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Wreck of HMS Victory found in English Channel

The discovery of the shipwreck solves a longtime mystery about the fate of the warship, which sank in 1744 with 1,000 people and potentially $1 billion in gold aboard.

February 03, 2009|Thomas H. Maugh II

American salvagers say they have discovered the long-sought wreck of HMS Victory, the mightiest and most technologically advanced warship of its time, which sank during a violent storm in the English Channel in 1744.

Armed with as many as 110 massive bronze cannons and carrying a crew of 900 men and 100 supernumeraries, the Victory was lost with all hands and reportedly with a treasure of gold bullion whose value is estimated at $1 billion.

In a news conference Monday in London, Greg Stemm, chief executive of Odyssey Marine Exploration in Tampa, Fla., said the company found the remains in 330 feet of water more than 60 miles from where the vessel was thought to have sunk -- exonerating the captain, Sir John Balchin, from the widespread accusation that he had let it run aground through faulty navigation.

"This is the naval equivalent of the Titanic, perhaps even more important than the Titanic," said marine archaeologist Sean Kingsley, director of Wreck Watch International, who consulted with Odyssey on the find. "It's the only intact collection of bronze guns from a Royal Navy warship in the world."

The ship, he added in a telephone interview, "was the equivalent in its day of an aircraft carrier armed with nuclear weapons. . . . When it disappeared off the face of the Earth, there was a collective gasp in the establishment and the general public."

Like the Titanic, the Victory had flaws that rendered it vulnerable to its fate: Its three-deck design was unusually top-heavy, making it susceptible to excessive rolling, and its timbers were not aged properly, leading to premature rot.

Those flaws were corrected when its successor, the sixth and last British warship named Victory, was designed and built three decades later for Admiral Lord Nelson.

By that time as well, the massive bronze cannons had given way to lighter, cheaper cannons made of steel, marking the end of an era.

Odyssey Marine Exploration, which finds sunken ships and sells the artifacts, has made other notable discoveries.

In May 2007, it announced that it had recovered 17 tons of silver and gold coins from a Spanish wreck in the Atlantic, off the coast of Portugal.

The company is now in court with the Spanish government, which claims ownership of the treasure.

The company has been criticized by experts who say it has inflated the value of treasure to procure financial backing. Kingsley and Stemm both noted that the team had so far seen no sign of cargo on the Victory.

Odyssey's shares, which have fallen sharply since September, rose 25 cents, or 6.3%, on Monday to close at $4.20 on Nasdaq.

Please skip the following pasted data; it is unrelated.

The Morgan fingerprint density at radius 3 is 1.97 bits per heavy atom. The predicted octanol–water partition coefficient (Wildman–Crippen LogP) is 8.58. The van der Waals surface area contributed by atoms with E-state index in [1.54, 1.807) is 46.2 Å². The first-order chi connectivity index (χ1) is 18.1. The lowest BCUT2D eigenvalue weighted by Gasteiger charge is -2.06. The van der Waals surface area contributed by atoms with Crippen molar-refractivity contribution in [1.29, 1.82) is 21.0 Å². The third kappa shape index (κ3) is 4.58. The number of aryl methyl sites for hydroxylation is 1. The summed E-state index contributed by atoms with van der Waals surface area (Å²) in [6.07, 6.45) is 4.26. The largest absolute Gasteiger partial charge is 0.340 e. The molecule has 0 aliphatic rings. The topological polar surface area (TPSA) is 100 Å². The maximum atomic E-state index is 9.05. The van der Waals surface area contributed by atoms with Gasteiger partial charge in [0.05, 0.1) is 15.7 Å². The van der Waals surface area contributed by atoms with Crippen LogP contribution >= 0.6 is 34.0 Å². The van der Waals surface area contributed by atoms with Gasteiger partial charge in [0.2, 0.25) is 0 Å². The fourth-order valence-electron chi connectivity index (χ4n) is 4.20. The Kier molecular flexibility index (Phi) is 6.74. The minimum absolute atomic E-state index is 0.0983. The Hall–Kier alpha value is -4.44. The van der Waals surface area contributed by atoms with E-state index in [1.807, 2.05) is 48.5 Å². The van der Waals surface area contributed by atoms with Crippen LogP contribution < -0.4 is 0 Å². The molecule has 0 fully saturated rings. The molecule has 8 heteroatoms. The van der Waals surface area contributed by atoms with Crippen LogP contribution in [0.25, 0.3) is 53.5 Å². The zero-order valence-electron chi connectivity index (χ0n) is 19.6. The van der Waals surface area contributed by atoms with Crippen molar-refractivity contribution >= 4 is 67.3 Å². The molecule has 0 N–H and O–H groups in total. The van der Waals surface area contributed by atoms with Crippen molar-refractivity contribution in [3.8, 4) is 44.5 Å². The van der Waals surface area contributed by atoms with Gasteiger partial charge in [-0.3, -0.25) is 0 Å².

The Victory search will be profiled this Thursday night in a documentary on the Discovery Channel.

Odyssey has also been criticized for its emphasis on finding wrecks carrying valuable cargo.

"I don't approve of treasure hunting," said marine archaeologist George Bass of Texas A&M University.

"I would like to think that historic shipwrecks would be treated like historic monuments on land, not broken down and sold for profit," he said.

Stemm said Odyssey was negotiating with the British Defense Ministry over what salvage rights it will have.

The Victory site was discovered in May during Odyssey's extensive surveying of the English Channel area with ships carrying sensitive magnetometers and other instruments. The location has been kept a closely guarded secret ever since.

Researchers used the company's 8-ton remotely operated vehicle (ROV) Zeus to explore and photograph the site.

The ROV "almost immediately landed on a bronze cannon, which are extremely rare," Kingsley said.

The cannons "were littered across the seabed, so you knew you had something incredible."

The ROV also found a large copper caldron used for cooking, iron ballast that was placed in the keel for maneuverability, a 21-foot-long anchor -- and, then, the "piece de resistance, the royal arms of King George on the tops of the guns," Kingsley said.

Using a specially designed ruler attached to the ROV's camera, the researchers measured the mouths of the cannons and found that many were 7 inches in diameter -- meaning they were 42-pounders, the most deadly weapon of the time, firing 42-pound cannonballs.

This much led the team to conclude that it had found a so-called first-rate warship, meaning it had three decks and more than 100 cannons. Only four first-rate warships were lost in the 18th century, and only one in the English Channel: the Victory.

"But really, finding a 42-pounder bronze cannon was as good as finding a bell with a name on it," Kingsley said.

The Victory, which was built in Portsmouth between 1726 and 1737, was nearly 175 feet long, with a beam of 50 1/2 feet and a weight of 1,921 tons.

During her seven-year career, she was used primarily in noncombat operations to mount a show of force as a deterrent.

Her last master was Balchin, who spent nearly 60 years of his life serving the Royal Navy.

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